While political unrest may have deterred U.S. residents from visiting some foreign countries, for the most part it has had little detrimental effect on the growth in the medical tourism market, research shows.
The “2013 Medical Tourism Climate Survey” published by the International Medical Travel Journal found that 60% of clinics and hospitals reported growth in international patient numbers during the past 12 months, while 23% saw no increase and 17% saw a decline.
“We try to go to places with stable governments. We had concerns a few years ago in India after terrorist attacks there. There was a lot of news about how the terrorists had tried to single out Americans as targets. We did take some additional safety measures,” including having hospitals post guards on patient floors with international patients, said Rajesh Rao, founder and CEO of Raleigh, N.C.-based IndUSHealth Inc., a medical tourism facilitator that works with corporate clients, including self-funded employers and benefit consultants.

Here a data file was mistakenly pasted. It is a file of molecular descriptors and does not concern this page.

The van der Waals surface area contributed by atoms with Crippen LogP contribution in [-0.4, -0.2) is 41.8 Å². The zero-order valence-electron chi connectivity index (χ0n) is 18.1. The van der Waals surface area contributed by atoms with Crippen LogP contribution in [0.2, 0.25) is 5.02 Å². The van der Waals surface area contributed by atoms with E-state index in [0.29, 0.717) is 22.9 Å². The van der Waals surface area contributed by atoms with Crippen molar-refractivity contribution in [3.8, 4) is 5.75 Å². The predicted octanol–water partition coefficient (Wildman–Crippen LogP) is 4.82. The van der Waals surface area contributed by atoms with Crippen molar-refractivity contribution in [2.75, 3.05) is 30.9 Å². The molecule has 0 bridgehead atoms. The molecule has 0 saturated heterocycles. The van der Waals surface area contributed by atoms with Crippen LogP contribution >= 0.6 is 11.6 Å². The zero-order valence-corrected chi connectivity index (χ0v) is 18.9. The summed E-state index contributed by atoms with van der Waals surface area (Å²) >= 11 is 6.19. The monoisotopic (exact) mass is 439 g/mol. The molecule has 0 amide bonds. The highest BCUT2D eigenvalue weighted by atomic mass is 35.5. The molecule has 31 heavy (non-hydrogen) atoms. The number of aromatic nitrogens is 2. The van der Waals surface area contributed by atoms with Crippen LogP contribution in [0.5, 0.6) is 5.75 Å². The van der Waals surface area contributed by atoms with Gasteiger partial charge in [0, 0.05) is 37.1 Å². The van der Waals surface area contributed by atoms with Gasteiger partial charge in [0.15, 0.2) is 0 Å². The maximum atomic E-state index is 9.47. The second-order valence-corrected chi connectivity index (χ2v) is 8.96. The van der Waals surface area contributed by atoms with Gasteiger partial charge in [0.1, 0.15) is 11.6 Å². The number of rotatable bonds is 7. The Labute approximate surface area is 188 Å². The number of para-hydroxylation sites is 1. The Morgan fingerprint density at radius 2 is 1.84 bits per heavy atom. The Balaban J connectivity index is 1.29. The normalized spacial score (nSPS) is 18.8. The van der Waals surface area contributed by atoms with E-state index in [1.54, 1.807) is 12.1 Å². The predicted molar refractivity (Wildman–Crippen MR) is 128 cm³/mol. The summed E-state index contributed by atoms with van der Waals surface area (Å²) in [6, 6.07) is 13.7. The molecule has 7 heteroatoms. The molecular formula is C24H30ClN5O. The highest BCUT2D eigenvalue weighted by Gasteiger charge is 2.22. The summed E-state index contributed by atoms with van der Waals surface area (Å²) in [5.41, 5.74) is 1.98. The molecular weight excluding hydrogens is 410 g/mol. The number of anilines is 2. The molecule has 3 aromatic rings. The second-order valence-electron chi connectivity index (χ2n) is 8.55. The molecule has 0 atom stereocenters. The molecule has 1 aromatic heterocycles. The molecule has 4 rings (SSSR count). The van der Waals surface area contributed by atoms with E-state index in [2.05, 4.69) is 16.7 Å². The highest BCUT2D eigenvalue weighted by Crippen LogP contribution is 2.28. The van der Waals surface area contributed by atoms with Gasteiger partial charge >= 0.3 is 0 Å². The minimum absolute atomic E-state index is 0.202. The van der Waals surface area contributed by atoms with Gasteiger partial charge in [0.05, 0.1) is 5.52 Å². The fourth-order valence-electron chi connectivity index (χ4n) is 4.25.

“We were prepared to cancel a couple of planned surgeries, but ... the patients assessed the potential risks on their own and insisted on going. We told them if we see there were news reports of any other challenges with unrest, we would not allow them to go. Fortunately, there was no other trouble,” Mr. Rao said.